It’s Christmas, and today we hear one of the most familiar passages in the Gospel, the nativity scene in Bethlehem. Is there anything that we can learn out of such a familiar text? Yes, very much indeed. For example, have you ever wondered: what are swaddling clothes anyways? ‘Mary wrapped her Son in swaddling clothes and laid him in a manger.’
When I was young I thought swaddling clothes were just dirty pajamas, but in fact swaddling refers to an ancient custom. They would use tightly bound cloths to wrap-in an infants’ arms and legs to their bodies (they thought this was important for promoting proper posture.) This practice was called “swaddling.” Was it cruel to confine the babies like this? No, the babies liked this. It reminded them of their many months, warm and snug, within their mothers’ wombs. Another thing I’ve learned since the time I was a kid was what a manger really was. A manger is not a stable. It’s a feeding trough. Mary wrapped Jesus up in swaddling clothes and laid him in a feeding trough.
Even if you knew all that stuff before, there remains the question of why St. Luke included these details in his Gospel. Why is it important? Not only does it show the poverty and humility of the Christ, it also points to Jesus’ future. This is not the last time that His mother would wrap Him in tight cloths and lay His body down. And baby Jesus is laid in a feeding trough because when He is grown He will say to His disciples, as you will her Him say to you here, “Take this, all of you, and eat it. This is my body which will be given up for you.” The swaddling cloths point to Jesus burial cloth, and laying in the manger points to His Eucharist, where which He offers us His whole self, His body, blood, soul, and divinity as food.
So you see, whether we are a talking about the Sacred Scriptures, prayer, the sacraments, the teachings of Christ’s Bride (our Mother, the Church,) our Catholic faith is not a half-cut orange whose richness you can drain out with one or two squeezes and then toss away. A lifetime of discovery will not exhaust what all that our Catholic Faith contains.
When I was a kid I might have looked at this manger scene and though that some people were missing. “Where are the Magi, the wise men (or astrologers) from the East?” They’re over there, hiding among the poinsettias. Maybe they are journeying through the forests, or maybe they haven’t even left home yet, but one thing we do know is that they were not there on Christmas night. When they arrive in Jerusalem they ask King Herod, “Where is the newborn king of the Jews?” Days, weeks, or even months have passed since Christmas, and when they do arrive in Bethlehem they do not find Jesus, Mary and Joseph living in a stable or a cave, but in a house.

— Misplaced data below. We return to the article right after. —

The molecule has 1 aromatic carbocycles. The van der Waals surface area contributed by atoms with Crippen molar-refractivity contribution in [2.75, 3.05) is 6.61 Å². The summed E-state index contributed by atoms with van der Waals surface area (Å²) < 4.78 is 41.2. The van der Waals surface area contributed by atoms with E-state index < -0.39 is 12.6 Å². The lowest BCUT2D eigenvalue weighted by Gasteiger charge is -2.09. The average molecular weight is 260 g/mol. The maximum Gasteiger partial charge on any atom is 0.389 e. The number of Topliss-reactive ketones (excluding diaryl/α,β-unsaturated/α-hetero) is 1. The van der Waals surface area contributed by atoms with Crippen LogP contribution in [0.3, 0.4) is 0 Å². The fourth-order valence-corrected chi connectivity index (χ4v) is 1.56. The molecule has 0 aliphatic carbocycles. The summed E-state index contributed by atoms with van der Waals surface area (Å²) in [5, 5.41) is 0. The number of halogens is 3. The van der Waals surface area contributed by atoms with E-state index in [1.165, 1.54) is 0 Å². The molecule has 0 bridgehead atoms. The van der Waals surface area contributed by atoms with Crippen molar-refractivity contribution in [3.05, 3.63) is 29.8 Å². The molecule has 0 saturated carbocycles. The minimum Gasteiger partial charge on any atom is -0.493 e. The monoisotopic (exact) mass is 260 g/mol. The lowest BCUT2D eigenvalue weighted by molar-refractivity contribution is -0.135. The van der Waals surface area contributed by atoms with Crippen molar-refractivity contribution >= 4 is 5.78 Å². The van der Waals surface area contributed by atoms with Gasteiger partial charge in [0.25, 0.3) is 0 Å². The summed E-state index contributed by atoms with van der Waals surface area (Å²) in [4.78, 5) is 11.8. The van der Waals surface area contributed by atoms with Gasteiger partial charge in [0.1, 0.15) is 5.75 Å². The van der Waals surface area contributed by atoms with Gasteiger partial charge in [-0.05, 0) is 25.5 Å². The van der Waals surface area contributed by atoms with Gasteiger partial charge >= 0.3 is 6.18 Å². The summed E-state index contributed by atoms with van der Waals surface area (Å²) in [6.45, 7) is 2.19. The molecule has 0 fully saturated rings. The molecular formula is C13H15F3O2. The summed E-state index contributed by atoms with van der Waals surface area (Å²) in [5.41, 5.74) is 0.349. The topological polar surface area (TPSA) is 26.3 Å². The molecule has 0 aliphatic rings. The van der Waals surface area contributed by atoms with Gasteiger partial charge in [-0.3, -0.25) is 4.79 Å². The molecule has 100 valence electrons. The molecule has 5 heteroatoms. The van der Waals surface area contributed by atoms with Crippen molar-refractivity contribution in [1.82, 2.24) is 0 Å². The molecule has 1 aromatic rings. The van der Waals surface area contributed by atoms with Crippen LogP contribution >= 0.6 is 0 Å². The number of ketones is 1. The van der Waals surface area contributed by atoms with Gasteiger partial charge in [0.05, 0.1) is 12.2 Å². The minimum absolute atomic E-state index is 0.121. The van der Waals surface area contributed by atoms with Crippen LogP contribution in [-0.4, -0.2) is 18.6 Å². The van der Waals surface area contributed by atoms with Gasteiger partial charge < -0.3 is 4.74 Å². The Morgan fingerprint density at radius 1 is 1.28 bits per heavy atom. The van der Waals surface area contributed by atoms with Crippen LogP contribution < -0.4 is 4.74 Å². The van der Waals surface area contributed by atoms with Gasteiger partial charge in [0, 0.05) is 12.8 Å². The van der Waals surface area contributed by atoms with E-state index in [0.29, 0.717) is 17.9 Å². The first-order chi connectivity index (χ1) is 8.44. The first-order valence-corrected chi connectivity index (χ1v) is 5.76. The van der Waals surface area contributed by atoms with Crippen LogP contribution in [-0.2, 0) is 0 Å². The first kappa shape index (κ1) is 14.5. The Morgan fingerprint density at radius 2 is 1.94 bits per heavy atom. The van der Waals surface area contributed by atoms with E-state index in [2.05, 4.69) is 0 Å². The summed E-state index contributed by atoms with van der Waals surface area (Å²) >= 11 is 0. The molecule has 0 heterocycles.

So who was there that first Christmas night? The shepherds were there. The angel said to them in the fields, ‘I declare to you news of great joy! A savior who is Christ and Lord is born for you in Bethlehem. You will find Him wrapped in swaddling clothes and lying in a manger.” The shepherds look at each other and say, “Hey, we’ve gotta check this out.” Who wouldn’t turn out for that first Christmas after an angelic invitation like that?
The shepherds came to the stable and find the infant Christ just as the angel described. From there, Luke’s Gospel says, they returned rejoicing and spread the word about what had happened to all. The shepherds probably knew everybody from Bethlehem, since they were locals (“from that region”) and within walking distance from the stable.
Yet there is a question which I would like us to consider, a question which the Gospels do not answer, and it is this: After that first Christmas, did the shepherds ever come back to visit the Holy Family again? I doubt you could find two people more friendly and welcoming than Joseph and Mary, so I sure that any guest was welcome in their home, but did the shepherds ever take the opportunity to visit them again? The Magi had to travel hundreds of miles just to see Jesus once, but the shepherds were only a short distance away.
Did the shepherds ever get to know Mary and Joseph better, these two holy saints of God? Did they ever take time come back to adore Jesus, to consider what the birth of this Child meant for their lives, and to praise and thank God for all the blessings they had received? If they had merely spent a single hour each week in the Christ child’s presence, imagine what difference it would have made for their relationships, their work, and their lives in general? We don’t know whether the shepherds ever came back again after that first Christmas, but if they didn’t, then they were foolish and they really missed out.
This Christmas Jesus Christ invites you come back and see Him again, to visit this house of Joseph and Mary, where He is always present to be adored. He wants to bless you through His saints, His teachings, His sacraments, and His Real Presence here, the whole year round. You may be receiving many gifts this Christmas, but make sure that you do not return this one.